Credit: Handout photo by Allie Dearie

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Between Riverside and Crazy, an unruly fable from Motherfucker-with-the-Pulitzer Stephen Adly Guirgis, opens with a lecture about “emotional eating.” Newly clean-and-sober ex-con Oswaldo is explaining to retired NYPD cop/widower/veteran Walter Washington that breaking one’s fast with bologna-wrapped Ring Dings and grape soda is but one example of the sort of doomed self-medicating that leads to other, more damning bad choices. Trying to imagine that clash of artificial flavors is repellent, but it sure is evocative, and before a minute has gone by we’re fully immersed in Walter’s world. He doesn’t lack for company—current, non-rent-paying residents of his spacious if poorly-kept apartment include his ex-con son Junior; Lulu, Junior’s libidinous girlfriend (she claims, without much conviction, to be studying for an accounting degree); and Oswaldo, Junior’s childhood pal, all of whom address him, to his mild alarm, as “Dad.” And yet Walter is a lonely man.

Not that he’s the type to discuss his feelings. Walter is so bitterly unsentimental that he thinks nothing of lounging in his dead wife’s wheelchair—“comfortable seating,” he shrugs, reaching for his fifth of bourbon. In that bathrobe he doesn’t look like a proud man, but his pride is about to cost him what remains of his kingdom: His relationship with Junior, who may or may not still be involved in moving stolen goods, and his rent-controlled Riverside Drive digs, which on the open market would fetch a lot more than the $1,500 per month Walter has been paying since the late ’70s.

Here’s the rub: Walter has been fighting city hall for eight years, ever since a fellow cop mistook him for a perp and shot him. The brief outpouring of public sympathy has long dried up, and his refusal to settle his case for a sum the City of New York deems expedient has made him some powerful enemies. O’Connor, a detective who has kept ties with Walter since he was her training officer in her rookie year, is now engaged to a lieutenant who means to climb the ladder as high as he can. When the pair arrive at Walter’s place for dinner, you don’t have to be Det. Lennie Briscoe to sense a cold agenda behind their warmth and flattery.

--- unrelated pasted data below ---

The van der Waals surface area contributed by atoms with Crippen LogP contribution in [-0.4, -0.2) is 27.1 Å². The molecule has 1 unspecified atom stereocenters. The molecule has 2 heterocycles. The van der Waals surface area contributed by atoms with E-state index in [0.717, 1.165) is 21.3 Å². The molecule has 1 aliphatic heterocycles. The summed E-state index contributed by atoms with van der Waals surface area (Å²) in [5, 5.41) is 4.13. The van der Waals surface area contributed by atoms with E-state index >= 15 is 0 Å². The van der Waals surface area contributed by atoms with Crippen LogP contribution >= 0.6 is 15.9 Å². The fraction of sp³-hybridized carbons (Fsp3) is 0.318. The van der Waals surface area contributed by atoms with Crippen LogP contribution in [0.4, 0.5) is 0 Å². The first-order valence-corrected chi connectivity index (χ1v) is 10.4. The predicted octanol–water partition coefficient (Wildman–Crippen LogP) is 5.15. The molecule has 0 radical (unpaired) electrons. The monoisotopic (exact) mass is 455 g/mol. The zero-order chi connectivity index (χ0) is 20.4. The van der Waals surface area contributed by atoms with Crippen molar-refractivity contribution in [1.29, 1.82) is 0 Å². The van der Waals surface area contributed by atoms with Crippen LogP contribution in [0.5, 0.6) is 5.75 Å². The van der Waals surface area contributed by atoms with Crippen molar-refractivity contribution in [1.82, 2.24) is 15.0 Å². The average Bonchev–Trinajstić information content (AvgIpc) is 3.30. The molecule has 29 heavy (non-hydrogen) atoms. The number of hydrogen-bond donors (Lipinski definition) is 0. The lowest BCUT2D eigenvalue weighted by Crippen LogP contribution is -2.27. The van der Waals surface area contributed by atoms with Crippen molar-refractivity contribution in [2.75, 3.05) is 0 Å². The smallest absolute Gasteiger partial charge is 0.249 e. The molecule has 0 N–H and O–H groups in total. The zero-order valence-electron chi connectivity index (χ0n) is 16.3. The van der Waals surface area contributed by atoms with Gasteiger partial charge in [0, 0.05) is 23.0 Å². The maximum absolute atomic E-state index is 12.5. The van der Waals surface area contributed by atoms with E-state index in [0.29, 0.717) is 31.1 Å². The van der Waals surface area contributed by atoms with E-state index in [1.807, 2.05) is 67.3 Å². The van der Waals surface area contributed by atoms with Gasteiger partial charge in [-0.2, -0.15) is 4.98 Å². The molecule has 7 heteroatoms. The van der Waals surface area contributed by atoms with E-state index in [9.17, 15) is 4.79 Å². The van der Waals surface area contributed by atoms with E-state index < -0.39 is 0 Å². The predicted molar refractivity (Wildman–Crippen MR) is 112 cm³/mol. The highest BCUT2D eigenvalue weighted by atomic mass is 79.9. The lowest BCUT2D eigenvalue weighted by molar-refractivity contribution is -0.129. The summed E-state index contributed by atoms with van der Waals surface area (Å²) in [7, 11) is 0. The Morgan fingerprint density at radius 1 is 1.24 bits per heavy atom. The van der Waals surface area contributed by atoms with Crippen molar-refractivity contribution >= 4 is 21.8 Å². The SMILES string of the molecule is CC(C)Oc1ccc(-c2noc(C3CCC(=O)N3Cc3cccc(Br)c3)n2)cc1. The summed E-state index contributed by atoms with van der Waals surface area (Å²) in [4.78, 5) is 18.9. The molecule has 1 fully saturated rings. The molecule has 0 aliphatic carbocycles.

Guirgis, who wrote the astonishing The Last Days of Judas Iscariot and the brutal The Motherfucker With the Hat, is one of the most original playwrights working, but you can see him straining here—just a little. The long after-dinner conversation in Act One that fills in the details of Walter’s injury piles on extenuating circumstances so relentlessly you can feel Guirgis’ insistence that we never be permitted to make a firm call of which party is in the right, or at least closer to the right. It’s to the credit of the trio of actors in this pivotal scene—Frankie Faison’s Walter, Emily K. Townley’s tough-but-amiable O’Connor, and David Bishins as her flinty fiancé, Lt. Caro—that even the few lines that seem to have leaked in from a hacky cop show don’t defeat them or even slow them down much (“There’s no black! No white! Just blue!”). While I’m policing individual lines, I have a hard time buying that a sexagenarian like Walter would refer to the white rookie who plugged him back in probably 2006 as “a skinny Justin Bieber motherfucker,” although then again maybe he would; Walter watches a lot of TV.

As self-defeatingly stubborn as Walter proves to be with his old partner, he’s tender with the kids, particularly Lulu, with whom he sneaks up to the roof to share a joint now and then. (Lee Savage’s lived-in two-story set is a marvel, showing us both the satellite-dish-bejeweled brick rooftop and the grimy interior beneath.) Sean Carvajal is earnest enough to break your heart as poor Oswaldo (a character who recalls Jackie, the recovering hero of Motherfucker, which Studio staged beautifully three years ago), and Jasmin Tavarez, in her professional stage debut, makes you suspect there’s more to Lulu than what’s on the page. As Junior, the son whom Walter implores to “Be a man!”, Bryant Bentley shows us Junior has already internalized that lesson, if the definition of “man” is a creature who remains stoic while feeling crushingly disappointed in himself.

The whole ensemble is convincing and, with the exception of Townley, new to performing at Studio. In its second half, Riverside veers into stranger territory, introducing a new character, Cristina Frias’ Church Lady, who comes to visit Walter to solicit a donation for the orphanage she represents. Guirgis seems to have given up the idea of the well-made play by then, ushering Walter into his next phase while allowing the fates of the other characters to remain oblique.

The show is directed by Brian MacDevitt, a veteran lighting designer with a shelf full of Tony Awards. He’s done a little directing before, but never a major production like this. To use a lighting term: It doesn’t show.

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